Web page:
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Rescue crews searched for victims Monday amid the splintered lumber and twisted metal where homes once stood, after the deadliest US tornado in nearly six years ripped through a rural Alabama community. At least 23 people were killed, some of them children.
Dozens remained missing in Lee County nearly a day later, according to the sheriff, who said that crews had combed the hardest-hit areas but that the search was far from over.
"I'm not going to be surprised if we don't come up with some more deceased. Hopefully we won't," Coroner Bill Harris said.
Harris said the dead included almost entire families and at least three children, ages 6, 9 and 10.
The National Weather Service said one and possibly two tornadoes struck the area Sunday afternoon, with a powerful EF-4 twister with winds estimated at 274 kph blamed for most of the destruction.
The bigger tornado carved a path nearly 6 kilometres wide and 39 kilometres long, stretching toward Georgia, said Chris Darden, the agency's chief meteorologist in Birmingham.
The killer winds left shredded metal dangling from the trees and obliterated homes, leaving little more than concrete slabs.
Darden said the "monster tornado" was the single deadliest twister in the US since May 2013, when an EF-5 killed 24 people in Moore, Oklahoma.
"It looks like someone almost just took a giant knife and scraped the ground," Sheriff Jay Jones said.
With daybreak, volunteers used chain saws to clear paths for emergency workers, while at the R&D Grocery, people asked each other if they were OK.
"I'm still thanking God I'm among the living," said John Jones, who has lived most of his life in Beauregard, an unincorporated community of roughly 10,000 people about 60 miles east of Montgomery near the Georgia state line.
President Donald Trump tweeted that he told the Federal Emergency Management Agency to give Alabama "the A Plus treatment."
The twister was part of a powerful storm system that slashed its way across the Deep South, spawning numerous tornado warnings in Georgia, South Carolina and Florida.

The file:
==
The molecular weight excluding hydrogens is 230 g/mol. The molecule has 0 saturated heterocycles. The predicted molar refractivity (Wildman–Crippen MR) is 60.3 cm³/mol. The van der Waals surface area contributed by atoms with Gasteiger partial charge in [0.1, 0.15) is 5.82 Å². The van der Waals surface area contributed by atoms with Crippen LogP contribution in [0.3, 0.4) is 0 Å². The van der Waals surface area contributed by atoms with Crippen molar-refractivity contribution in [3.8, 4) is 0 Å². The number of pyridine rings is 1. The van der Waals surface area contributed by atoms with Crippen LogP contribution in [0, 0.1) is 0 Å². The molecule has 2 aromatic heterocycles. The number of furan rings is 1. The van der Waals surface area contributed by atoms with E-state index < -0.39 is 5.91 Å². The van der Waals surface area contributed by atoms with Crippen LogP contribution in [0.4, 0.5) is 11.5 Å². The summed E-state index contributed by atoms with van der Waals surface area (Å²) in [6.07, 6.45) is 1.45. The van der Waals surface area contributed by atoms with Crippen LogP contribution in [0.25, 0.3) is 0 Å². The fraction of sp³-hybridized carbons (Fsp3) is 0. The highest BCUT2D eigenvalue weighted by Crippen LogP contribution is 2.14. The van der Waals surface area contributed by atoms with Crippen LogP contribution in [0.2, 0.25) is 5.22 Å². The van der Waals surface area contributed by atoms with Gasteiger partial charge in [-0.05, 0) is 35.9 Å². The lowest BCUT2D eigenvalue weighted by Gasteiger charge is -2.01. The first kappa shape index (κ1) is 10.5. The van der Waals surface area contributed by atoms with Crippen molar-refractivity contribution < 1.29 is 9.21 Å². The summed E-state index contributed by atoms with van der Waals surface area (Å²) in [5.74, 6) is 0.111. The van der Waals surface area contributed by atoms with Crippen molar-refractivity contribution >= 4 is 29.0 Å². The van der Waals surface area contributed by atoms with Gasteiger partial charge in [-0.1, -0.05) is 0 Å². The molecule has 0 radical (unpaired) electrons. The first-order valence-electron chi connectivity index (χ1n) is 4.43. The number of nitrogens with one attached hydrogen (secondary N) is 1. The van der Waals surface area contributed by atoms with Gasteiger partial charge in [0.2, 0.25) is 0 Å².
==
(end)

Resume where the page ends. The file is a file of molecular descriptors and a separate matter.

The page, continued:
"All we could do is just hold on for life and pray," said Jonathan Clardy, who huddled with his family inside their Beauregard trailer as the tornado ripped the roof off. "It's a blessing from God that me and my young'ns are alive."
Beauregard, named for a Confederate general, is in a rural corner of the same Alabama county that is home to Auburn University. The community has a few small stores, two schools and a volunteer fire department dotting the main highway that runs through town. The sheriff estimated up to 10,000 people live in the area.
"Everybody in Beauregard is a real close-knit family," Clardy said. "Everybody knows everybody around here. Everybody is heartbroken."
Julie Morrison and her daughter-in-law picked through the ruins of Morrison's home in Beauregard, looking for keys and a wallet. They managed to salvage her husband's motorcycle boots and a Bible.
Morrison said she and her husband took shelter in the bathtub as the twister lifted their house off the ground and swept it into the woods.
"We knew we were flying because it picked the house up," Morrison said, figuring that the shower's fibreglass enclosure helped them survive. She said her son-in-law later dug them out.
Levi Baker took a chain saw to help clear a path for ambulances and other emergency vehicles. He said he saw dead people and animals and demolished houses, with one home swept off its foundation and left in the middle of a road.
Along the hard-hit country road, giant pieces of metal from a farm building dangled from pine branches 20 feet (6 meters) in the air, making loud creaking sounds as the wind blew. For an entire mile down the road, pines were snapped in half. A mobile home crushed by two trees marked the end of the path of destruction.
An early March tornado outbreak in the Alabama-Mississippi area is not unusual, tornado experts said.
The National Weather Service's Storm Prediction Center in Norman, Oklahoma, posted forecasts for higher possible tornado activity in the region on Thursday, three days before the killer twister struck.
University of Georgia meteorology professor Marshall Shepherd said the weather service and its prediction center "were all over it in the days and hours before the storms."